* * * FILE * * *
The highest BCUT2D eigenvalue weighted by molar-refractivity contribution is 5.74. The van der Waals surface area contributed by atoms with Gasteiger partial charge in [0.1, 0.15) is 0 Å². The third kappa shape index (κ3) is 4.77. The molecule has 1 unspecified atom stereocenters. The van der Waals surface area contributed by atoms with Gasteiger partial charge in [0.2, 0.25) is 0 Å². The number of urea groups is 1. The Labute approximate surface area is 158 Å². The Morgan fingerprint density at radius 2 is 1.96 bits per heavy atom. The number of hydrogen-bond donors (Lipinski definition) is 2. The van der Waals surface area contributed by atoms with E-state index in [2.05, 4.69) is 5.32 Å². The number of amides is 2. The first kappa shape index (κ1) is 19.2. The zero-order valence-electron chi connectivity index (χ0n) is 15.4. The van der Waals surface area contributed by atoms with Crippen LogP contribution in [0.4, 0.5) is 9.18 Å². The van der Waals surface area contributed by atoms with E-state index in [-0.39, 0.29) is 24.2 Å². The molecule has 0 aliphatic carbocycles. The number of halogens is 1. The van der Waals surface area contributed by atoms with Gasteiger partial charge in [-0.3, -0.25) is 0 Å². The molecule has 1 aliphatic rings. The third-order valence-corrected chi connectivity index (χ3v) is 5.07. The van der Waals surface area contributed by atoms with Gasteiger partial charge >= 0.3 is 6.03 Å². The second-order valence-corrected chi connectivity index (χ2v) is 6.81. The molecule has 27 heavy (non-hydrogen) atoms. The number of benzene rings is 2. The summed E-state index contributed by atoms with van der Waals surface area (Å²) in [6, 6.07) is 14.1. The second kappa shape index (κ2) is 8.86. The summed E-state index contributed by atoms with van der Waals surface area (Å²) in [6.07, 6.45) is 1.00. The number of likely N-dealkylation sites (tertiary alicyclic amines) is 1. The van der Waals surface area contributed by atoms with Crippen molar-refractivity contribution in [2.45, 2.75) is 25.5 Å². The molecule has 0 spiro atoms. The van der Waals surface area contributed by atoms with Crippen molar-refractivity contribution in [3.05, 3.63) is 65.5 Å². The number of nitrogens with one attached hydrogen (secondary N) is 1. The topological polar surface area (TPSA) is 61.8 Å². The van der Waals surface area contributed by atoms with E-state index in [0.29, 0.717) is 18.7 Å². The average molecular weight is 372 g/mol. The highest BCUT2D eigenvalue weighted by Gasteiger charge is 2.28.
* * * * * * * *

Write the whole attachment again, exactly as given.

The highest BCUT2D eigenvalue weighted by molar-refractivity contribution is 5.74. The van der Waals surface area contributed by atoms with Gasteiger partial charge in [0.1, 0.15) is 0 Å². The third kappa shape index (κ3) is 4.77. The molecule has 1 unspecified atom stereocenters. The van der Waals surface area contributed by atoms with Gasteiger partial charge in [0.2, 0.25) is 0 Å². The number of urea groups is 1. The Labute approximate surface area is 158 Å². The Morgan fingerprint density at radius 2 is 1.96 bits per heavy atom. The number of hydrogen-bond donors (Lipinski definition) is 2. The van der Waals surface area contributed by atoms with E-state index in [2.05, 4.69) is 5.32 Å². The number of amides is 2. The first kappa shape index (κ1) is 19.2. The zero-order valence-electron chi connectivity index (χ0n) is 15.4. The van der Waals surface area contributed by atoms with Crippen LogP contribution in [0.4, 0.5) is 9.18 Å². The van der Waals surface area contributed by atoms with E-state index in [-0.39, 0.29) is 24.2 Å². The molecule has 0 aliphatic carbocycles. The number of halogens is 1. The van der Waals surface area contributed by atoms with Gasteiger partial charge in [-0.3, -0.25) is 0 Å². The molecule has 1 aliphatic rings. The third-order valence-corrected chi connectivity index (χ3v) is 5.07. The van der Waals surface area contributed by atoms with Gasteiger partial charge >= 0.3 is 6.03 Å². The second-order valence-corrected chi connectivity index (χ2v) is 6.81. The molecule has 27 heavy (non-hydrogen) atoms. The number of benzene rings is 2. The summed E-state index contributed by atoms with van der Waals surface area (Å²) in [6, 6.07) is 14.1. The second kappa shape index (κ2) is 8.86. The summed E-state index contributed by atoms with van der Waals surface area (Å²) in [6.07, 6.45) is 1.00. The number of likely N-dealkylation sites (tertiary alicyclic amines) is 1. The van der Waals surface area contributed by atoms with Crippen molar-refractivity contribution in [2.45, 2.75) is 25.5 Å². The molecule has 0 spiro atoms. The van der Waals surface area contributed by atoms with Crippen molar-refractivity contribution in [3.05, 3.63) is 65.5 Å². The number of nitrogens with one attached hydrogen (secondary N) is 1. The topological polar surface area (TPSA) is 61.8 Å². The van der Waals surface area contributed by atoms with E-state index in [0.29, 0.717) is 18.7 Å². The average molecular weight is 372 g/mol. The highest BCUT2D eigenvalue weighted by Gasteiger charge is 2.28.